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931 cases of hepatitis B in Mumbai in 2011-12: NGO

Vaccination given before age of 40 has lifelong efficacy, say city doctors.

mumbai Updated: Jul 28, 2012 00:47 IST
Priyanka Vora
Priyanka Vora
Hindustan Times

Shubha, 37, (name changed) regrets not getting herself tested for the hepatitis B virus.

When she was 32 years old, Shubha tested positive for the virus during a routine check-up during her second pregnancy. By then, she had had already transmitted the virus to her first daughter.

“I was only 23 years old when I first got pregnant. Doctors did not advise hepatitis B testing. But when I was pregnant a second time, I got myself tested and the report was positive,” said Shubha.

Now her 14-year-old first born is at the risk of developing chronic liver disease or liver cancer. Shubha is on treatment to control damage caused to her liver by the virus.

Despite being a preventable disease, there is a steady rise in the number of hepatitis B cases being reported in Mumbai. According to data released by the Praja Foundation, a non-profit organisation, the number of hepatitis B cases in the city rose from 444 in 2009-10, to 547 in 2010-11 and 931 in 2011-12.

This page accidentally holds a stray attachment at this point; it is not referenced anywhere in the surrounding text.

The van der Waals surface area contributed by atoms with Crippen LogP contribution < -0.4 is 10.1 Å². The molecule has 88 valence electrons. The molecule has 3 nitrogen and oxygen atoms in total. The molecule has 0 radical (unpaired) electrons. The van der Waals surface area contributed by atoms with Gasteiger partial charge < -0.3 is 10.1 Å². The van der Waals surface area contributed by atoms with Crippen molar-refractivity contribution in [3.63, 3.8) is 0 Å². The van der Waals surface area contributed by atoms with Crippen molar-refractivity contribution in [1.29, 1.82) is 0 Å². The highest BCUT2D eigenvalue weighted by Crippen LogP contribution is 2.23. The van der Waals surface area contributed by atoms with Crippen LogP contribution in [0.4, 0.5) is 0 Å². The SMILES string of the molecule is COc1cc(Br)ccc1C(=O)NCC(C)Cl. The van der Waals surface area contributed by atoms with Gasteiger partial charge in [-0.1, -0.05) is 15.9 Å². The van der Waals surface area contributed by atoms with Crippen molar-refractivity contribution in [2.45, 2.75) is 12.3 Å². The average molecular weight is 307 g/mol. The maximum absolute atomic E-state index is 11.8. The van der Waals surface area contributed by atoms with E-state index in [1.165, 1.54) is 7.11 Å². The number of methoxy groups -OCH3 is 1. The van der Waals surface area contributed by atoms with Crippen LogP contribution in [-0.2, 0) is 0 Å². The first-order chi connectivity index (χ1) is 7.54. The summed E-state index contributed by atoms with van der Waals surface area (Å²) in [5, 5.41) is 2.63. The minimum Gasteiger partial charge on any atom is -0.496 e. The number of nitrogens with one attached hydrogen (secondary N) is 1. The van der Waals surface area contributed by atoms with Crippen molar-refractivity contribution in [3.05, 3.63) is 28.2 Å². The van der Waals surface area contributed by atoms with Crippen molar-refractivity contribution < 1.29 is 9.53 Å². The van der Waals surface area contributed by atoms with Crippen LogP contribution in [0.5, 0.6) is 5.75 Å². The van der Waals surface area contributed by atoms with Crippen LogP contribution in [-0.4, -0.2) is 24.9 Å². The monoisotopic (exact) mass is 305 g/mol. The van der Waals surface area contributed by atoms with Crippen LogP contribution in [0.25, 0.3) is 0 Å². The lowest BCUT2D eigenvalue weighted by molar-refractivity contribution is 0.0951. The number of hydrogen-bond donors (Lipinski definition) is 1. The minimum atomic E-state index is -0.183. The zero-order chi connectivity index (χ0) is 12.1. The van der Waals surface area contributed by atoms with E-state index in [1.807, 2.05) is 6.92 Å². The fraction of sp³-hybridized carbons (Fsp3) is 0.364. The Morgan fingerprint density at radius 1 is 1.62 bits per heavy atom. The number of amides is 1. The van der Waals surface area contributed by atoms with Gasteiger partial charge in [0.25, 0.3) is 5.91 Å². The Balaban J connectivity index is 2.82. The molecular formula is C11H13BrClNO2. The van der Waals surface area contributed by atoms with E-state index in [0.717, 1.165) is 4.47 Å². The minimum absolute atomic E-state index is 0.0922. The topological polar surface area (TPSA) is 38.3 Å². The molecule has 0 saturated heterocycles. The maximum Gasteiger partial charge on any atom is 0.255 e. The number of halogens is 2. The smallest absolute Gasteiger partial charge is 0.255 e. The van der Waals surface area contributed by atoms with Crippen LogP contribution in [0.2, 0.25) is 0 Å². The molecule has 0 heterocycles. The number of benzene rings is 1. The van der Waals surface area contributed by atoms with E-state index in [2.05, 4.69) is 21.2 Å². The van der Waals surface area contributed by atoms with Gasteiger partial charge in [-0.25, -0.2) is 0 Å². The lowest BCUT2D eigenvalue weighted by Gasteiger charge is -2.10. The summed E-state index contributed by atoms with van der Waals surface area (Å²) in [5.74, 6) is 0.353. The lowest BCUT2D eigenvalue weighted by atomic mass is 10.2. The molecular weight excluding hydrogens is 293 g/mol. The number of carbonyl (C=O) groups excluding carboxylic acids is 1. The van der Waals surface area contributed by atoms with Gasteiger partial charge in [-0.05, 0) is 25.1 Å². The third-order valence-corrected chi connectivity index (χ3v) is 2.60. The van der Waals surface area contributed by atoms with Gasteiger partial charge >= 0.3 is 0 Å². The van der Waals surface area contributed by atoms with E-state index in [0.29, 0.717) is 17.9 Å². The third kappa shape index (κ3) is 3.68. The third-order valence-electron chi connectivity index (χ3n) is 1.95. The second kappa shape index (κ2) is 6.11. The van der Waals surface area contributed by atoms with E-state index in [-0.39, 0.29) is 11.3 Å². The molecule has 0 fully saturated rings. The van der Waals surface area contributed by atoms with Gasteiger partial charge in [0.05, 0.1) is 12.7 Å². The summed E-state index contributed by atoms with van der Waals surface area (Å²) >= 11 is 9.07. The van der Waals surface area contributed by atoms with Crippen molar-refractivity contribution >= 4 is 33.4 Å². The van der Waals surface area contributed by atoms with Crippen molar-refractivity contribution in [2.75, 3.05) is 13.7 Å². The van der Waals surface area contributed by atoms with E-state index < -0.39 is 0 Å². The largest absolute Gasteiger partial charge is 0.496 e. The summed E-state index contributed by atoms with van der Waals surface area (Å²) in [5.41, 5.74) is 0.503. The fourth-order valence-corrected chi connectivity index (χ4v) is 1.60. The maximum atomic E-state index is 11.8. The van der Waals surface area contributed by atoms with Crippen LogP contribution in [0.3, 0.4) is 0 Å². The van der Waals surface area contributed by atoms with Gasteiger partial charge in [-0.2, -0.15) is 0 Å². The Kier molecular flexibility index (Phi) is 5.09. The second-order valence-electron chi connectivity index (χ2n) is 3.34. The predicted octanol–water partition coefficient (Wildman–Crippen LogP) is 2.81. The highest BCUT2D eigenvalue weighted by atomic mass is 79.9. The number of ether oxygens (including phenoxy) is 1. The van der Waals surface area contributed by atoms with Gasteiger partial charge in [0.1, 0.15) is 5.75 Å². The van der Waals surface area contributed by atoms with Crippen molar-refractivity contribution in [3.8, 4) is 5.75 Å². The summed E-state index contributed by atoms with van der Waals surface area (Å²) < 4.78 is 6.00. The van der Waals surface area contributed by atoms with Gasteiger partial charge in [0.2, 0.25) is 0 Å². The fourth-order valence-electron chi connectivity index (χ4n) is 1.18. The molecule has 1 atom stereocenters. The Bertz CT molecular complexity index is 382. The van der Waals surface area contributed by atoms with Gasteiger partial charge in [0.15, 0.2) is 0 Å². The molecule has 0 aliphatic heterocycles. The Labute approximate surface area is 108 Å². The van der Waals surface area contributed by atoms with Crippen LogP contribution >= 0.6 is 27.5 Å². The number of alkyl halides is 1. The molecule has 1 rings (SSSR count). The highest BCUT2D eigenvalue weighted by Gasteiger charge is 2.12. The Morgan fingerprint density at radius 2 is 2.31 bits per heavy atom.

“Though the government of India supplies hepatitis B vaccines free of cost, there is little awareness among parents to administer this vaccine to their child,” said Dr Samir Shah, hepatologist, Jaslok Hospital. He added that an estimated 50% of newborns are not vaccinated.

“Hepatitis is a silent disease as the liver damage occurs gradually and is often diagnosed once the damage is irreparable. Hepatitis B and C are major causes of liver cancer, liver transplantation and even death,” said Dr Tarun Gupta, gastroenterologist from Hinduja HealthCare Surgical, Khar.

“Adults should also get vaccinated as it has a lifelong efficacy if administered before the age of 40. It is a preventable condition and hence people should get screened for hepatitis. If the report is negative, they should immediately get themselves vaccinated. Once diagnosed with hepatitis B, you cannot completely eliminate the virus from the body. The treatment will only control the damage,” said Dr Viral Patrawala, gastroenterologist at Dr LH Hiranandani Hospital, Powai.

At present, Shubha spends about Rs 4 lakh annually for her weekly injections. “If I had tested earlier, my daughter would have been saved from the ordeal of being a hepatitis patient,” she said.

First Published: Jul 28, 2012 00:47 IST